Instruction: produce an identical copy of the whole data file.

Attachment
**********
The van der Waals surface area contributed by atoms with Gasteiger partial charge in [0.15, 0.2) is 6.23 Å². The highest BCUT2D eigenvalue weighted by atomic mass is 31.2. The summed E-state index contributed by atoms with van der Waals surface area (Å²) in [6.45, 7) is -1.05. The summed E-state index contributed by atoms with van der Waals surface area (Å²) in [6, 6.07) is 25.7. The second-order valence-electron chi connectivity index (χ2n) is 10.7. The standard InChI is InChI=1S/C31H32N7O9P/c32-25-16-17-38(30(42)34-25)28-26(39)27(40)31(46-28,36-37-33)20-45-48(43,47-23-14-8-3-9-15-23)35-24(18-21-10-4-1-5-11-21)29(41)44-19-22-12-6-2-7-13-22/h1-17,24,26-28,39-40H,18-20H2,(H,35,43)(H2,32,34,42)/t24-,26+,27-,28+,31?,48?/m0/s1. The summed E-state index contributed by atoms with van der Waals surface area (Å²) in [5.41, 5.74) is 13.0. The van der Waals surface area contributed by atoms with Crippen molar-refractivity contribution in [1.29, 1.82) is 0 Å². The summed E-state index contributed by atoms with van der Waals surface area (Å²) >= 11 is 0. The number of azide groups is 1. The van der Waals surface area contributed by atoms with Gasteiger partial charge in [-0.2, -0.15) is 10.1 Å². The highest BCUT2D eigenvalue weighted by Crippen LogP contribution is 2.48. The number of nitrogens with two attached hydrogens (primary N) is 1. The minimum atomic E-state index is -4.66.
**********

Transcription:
The van der Waals surface area contributed by atoms with Gasteiger partial charge in [0.15, 0.2) is 6.23 Å². The highest BCUT2D eigenvalue weighted by atomic mass is 31.2. The summed E-state index contributed by atoms with van der Waals surface area (Å²) in [6.45, 7) is -1.05. The summed E-state index contributed by atoms with van der Waals surface area (Å²) in [6, 6.07) is 25.7. The second-order valence-electron chi connectivity index (χ2n) is 10.7. The standard InChI is InChI=1S/C31H32N7O9P/c32-25-16-17-38(30(42)34-25)28-26(39)27(40)31(46-28,36-37-33)20-45-48(43,47-23-14-8-3-9-15-23)35-24(18-21-10-4-1-5-11-21)29(41)44-19-22-12-6-2-7-13-22/h1-17,24,26-28,39-40H,18-20H2,(H,35,43)(H2,32,34,42)/t24-,26+,27-,28+,31?,48?/m0/s1. The summed E-state index contributed by atoms with van der Waals surface area (Å²) in [5.41, 5.74) is 13.0. The van der Waals surface area contributed by atoms with Crippen molar-refractivity contribution in [1.29, 1.82) is 0 Å². The summed E-state index contributed by atoms with van der Waals surface area (Å²) >= 11 is 0. The number of azide groups is 1. The van der Waals surface area contributed by atoms with Gasteiger partial charge in [-0.2, -0.15) is 10.1 Å². The highest BCUT2D eigenvalue weighted by Crippen LogP contribution is 2.48. The number of nitrogens with two attached hydrogens (primary N) is 1. The minimum atomic E-state index is -4.66.